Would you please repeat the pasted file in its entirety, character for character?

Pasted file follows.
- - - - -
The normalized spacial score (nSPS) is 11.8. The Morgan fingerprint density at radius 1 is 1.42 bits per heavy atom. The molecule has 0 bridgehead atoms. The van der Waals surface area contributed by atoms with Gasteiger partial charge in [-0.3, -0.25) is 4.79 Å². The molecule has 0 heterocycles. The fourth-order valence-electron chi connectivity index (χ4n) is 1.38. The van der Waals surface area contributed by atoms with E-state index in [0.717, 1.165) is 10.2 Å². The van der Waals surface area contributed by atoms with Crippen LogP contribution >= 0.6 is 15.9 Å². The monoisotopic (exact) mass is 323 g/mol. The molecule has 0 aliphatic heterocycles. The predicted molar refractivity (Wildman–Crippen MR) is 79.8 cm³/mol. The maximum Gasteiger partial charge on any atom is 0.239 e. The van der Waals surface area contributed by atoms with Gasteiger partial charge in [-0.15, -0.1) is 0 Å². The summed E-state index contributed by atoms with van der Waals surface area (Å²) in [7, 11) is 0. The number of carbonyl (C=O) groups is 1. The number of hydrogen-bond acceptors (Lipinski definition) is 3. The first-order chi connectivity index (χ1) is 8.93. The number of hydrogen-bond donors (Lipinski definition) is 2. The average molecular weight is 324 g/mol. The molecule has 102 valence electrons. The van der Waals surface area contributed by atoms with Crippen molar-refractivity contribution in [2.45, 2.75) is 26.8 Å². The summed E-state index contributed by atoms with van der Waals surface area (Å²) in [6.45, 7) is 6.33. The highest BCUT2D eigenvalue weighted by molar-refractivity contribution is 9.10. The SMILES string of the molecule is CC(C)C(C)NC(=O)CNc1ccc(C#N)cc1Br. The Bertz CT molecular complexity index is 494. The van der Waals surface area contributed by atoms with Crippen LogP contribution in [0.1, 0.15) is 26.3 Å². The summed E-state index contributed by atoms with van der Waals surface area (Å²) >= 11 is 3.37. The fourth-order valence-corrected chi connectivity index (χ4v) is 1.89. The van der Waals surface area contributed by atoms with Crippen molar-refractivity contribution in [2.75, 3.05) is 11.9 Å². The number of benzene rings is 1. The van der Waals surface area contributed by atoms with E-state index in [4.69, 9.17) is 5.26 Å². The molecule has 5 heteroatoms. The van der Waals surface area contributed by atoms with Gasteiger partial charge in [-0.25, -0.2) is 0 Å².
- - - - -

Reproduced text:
The normalized spacial score (nSPS) is 11.8. The Morgan fingerprint density at radius 1 is 1.42 bits per heavy atom. The molecule has 0 bridgehead atoms. The van der Waals surface area contributed by atoms with Gasteiger partial charge in [-0.3, -0.25) is 4.79 Å². The molecule has 0 heterocycles. The fourth-order valence-electron chi connectivity index (χ4n) is 1.38. The van der Waals surface area contributed by atoms with E-state index in [0.717, 1.165) is 10.2 Å². The van der Waals surface area contributed by atoms with Crippen LogP contribution >= 0.6 is 15.9 Å². The monoisotopic (exact) mass is 323 g/mol. The molecule has 0 aliphatic heterocycles. The predicted molar refractivity (Wildman–Crippen MR) is 79.8 cm³/mol. The maximum Gasteiger partial charge on any atom is 0.239 e. The van der Waals surface area contributed by atoms with Gasteiger partial charge in [-0.15, -0.1) is 0 Å². The summed E-state index contributed by atoms with van der Waals surface area (Å²) in [7, 11) is 0. The number of carbonyl (C=O) groups is 1. The number of hydrogen-bond acceptors (Lipinski definition) is 3. The first-order chi connectivity index (χ1) is 8.93. The number of hydrogen-bond donors (Lipinski definition) is 2. The average molecular weight is 324 g/mol. The molecule has 102 valence electrons. The van der Waals surface area contributed by atoms with Crippen molar-refractivity contribution in [2.45, 2.75) is 26.8 Å². The summed E-state index contributed by atoms with van der Waals surface area (Å²) in [6.45, 7) is 6.33. The highest BCUT2D eigenvalue weighted by molar-refractivity contribution is 9.10. The SMILES string of the molecule is CC(C)C(C)NC(=O)CNc1ccc(C#N)cc1Br. The Bertz CT molecular complexity index is 494. The van der Waals surface area contributed by atoms with Crippen LogP contribution in [0.1, 0.15) is 26.3 Å². The summed E-state index contributed by atoms with van der Waals surface area (Å²) >= 11 is 3.37. The fourth-order valence-corrected chi connectivity index (χ4v) is 1.89. The van der Waals surface area contributed by atoms with Crippen molar-refractivity contribution in [2.75, 3.05) is 11.9 Å². The number of benzene rings is 1. The van der Waals surface area contributed by atoms with E-state index in [4.69, 9.17) is 5.26 Å². The molecule has 5 heteroatoms. The van der Waals surface area contributed by atoms with Gasteiger partial charge in [-0.25, -0.2) is 0 Å².